June 27, 2023

EU adopts eleventh package of Russia-related sanctions to impede Russia’s war with Ukraine

On June 23, 2023, the Council of the EU adopted the eleventh package of economic and individual sanctions to restrict Russia’s efforts to circumvent sanctions and, thereby, reduce Russian revenues and erode Putin’s war machine. Within the package, the Council imposed restrictive measures on 71 additional individuals and 33 entities for engaging in actions that undermine or threaten the territorial integrity, sovereignty and independence of Ukraine.  Individual sanctions include persons responsible for the forced transfer and deportation of Ukrainian children; senior military officials in Russian armed forces; and companies that manufacture of weapons and other equipment used in Russia’s war against Ukraine.  The Council also designated media executives, propagandists and others responsible for spreading disinformation, and the Foundation for the Support and Protection of the Right of Compatriots Living Abroad, and its executive director, for allegedly implementing foreign policy goals for the Russian Government.  The designations also include two separatist military officials convicted in a Dutch court for their role in the downing of Malaysia Airlines Flight MH17; members of the Russian judiciary responsible for the convictions of Ukrainian citizens who opposed the annexation of Crimea; and individuals and entities, including Russian officials, accused of operating in the illegally annexed territories of Ukraine.  All of the new designees are subject to asset freezes and travel bans, and EU citizens and companies are prohibited from making funds available to them.

In an effort to curb the circumvention of sanctions involving third-countries, the EU adopted a new approach.  The Council decided to strengthen bilateral and multilateral cooperation with third countries and increase the provision of technical assistance to them.  If measures fail to yield the intended results, the EU is  authorized to take targeted actions aimed solely at depriving resources to Russia – actions that could include the imposition of individual measures against third-country operators involved in sanctions evasion, followed by a constructive dialogue with the third country to encourage it to impose measures that would deter other operators from engaging in similar conduct.  If these measures are unsuccessful, as a last resort, the Council may unanimously decide to restrict the sale, supply, transfer or export of sensitive dual-use goods and technology, or any other items that may enable Russia’s ability to sustain its war against Ukraine, to third countries that continue to pose a high risk of being used for circumvention.

To further minimize the risk of sanctions’ circumvention, the Council added to the list of goods and technology that are prohibited from transiting the territory of Russia.  The Council also added 87 additional companies to the list of entities that directly support Russia’s military and industrial complex and subject to increased export restrictions concerning dual use goods and technologies.  The list of items that could contribute to the technological enhancement of Russia’s defense and security sector was also expanded to cover several new items, including electronic and optical components, semiconductor materials, and navigational instruments.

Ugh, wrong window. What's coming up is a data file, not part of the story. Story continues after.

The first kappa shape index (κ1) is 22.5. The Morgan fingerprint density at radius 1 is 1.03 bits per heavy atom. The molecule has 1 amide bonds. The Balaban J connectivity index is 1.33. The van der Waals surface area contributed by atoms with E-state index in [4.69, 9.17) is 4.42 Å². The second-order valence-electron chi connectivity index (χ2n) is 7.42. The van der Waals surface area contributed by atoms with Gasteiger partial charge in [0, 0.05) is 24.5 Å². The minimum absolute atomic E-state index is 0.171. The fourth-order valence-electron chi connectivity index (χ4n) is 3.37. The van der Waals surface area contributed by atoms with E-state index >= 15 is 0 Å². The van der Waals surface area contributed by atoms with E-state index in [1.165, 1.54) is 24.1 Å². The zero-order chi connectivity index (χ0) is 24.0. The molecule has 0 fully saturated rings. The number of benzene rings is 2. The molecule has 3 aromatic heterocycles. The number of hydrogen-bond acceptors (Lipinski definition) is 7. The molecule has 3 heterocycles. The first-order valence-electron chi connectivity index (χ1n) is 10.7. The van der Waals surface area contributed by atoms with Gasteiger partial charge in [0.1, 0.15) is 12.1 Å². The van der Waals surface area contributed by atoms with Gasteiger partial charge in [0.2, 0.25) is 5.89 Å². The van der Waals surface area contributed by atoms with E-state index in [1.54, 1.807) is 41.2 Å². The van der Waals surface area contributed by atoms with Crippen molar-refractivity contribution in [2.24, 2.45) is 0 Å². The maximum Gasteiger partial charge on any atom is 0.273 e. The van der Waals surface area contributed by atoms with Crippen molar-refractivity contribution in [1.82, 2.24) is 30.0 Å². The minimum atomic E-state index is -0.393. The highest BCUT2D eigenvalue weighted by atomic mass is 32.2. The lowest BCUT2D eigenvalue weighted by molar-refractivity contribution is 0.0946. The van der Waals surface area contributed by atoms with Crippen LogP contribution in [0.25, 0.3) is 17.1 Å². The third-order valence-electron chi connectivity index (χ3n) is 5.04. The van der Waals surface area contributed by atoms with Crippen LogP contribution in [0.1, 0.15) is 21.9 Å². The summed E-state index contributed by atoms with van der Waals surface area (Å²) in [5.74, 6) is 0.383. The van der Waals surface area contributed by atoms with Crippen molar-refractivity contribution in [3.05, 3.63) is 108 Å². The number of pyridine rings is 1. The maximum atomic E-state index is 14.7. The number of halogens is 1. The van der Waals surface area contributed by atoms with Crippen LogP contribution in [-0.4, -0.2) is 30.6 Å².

The Council also extended the ban on the transport of goods into the EU by trailers or semi-trailers that are registered in Russia.  The EU also decided to ban certain vessels from accessing EU ports, including those that engage in certain ship-to-ship transfers of crude oil and petroleum products if authorities suspect that they contain Russia-origin products intended for the EU or products purchased over the prices agreed upon by the Price Cap Coalition, with certain exceptions.  The same prohibitions will also apply to vessels suspected of interfering with or disabling their navigation systems when transporting Russian-origin crude oil and petroleum products.

In order to address information warfare conducted by Russia, the EU suspended the broadcasting licenses of five additional media outlets that are allegedly under the permanent control of Russian leadership and have been used by Russia to spread propaganda and misinformation in the EU and neighboring countries.  The Council also introduced a new listing criterion to cover IT companies that provide critical technology and software to the Russian intelligence community and also issued certain individual sanctions based on the new criterion.

Finally, the Council ended the temporary exemption granted to Germany and Poland that enabled the supply of crude oil from Russia into the EU through Druzhba oil pipeline.  However, the transit of oil originating in Kazakhstan or another third country through Russia and into the EU via the Druzhba oil pipeline is not prohibited.

Council of the EU Press Release I | Council of the EU Press Release II | Official Journal of the EU – July 23, 2023 (L159I)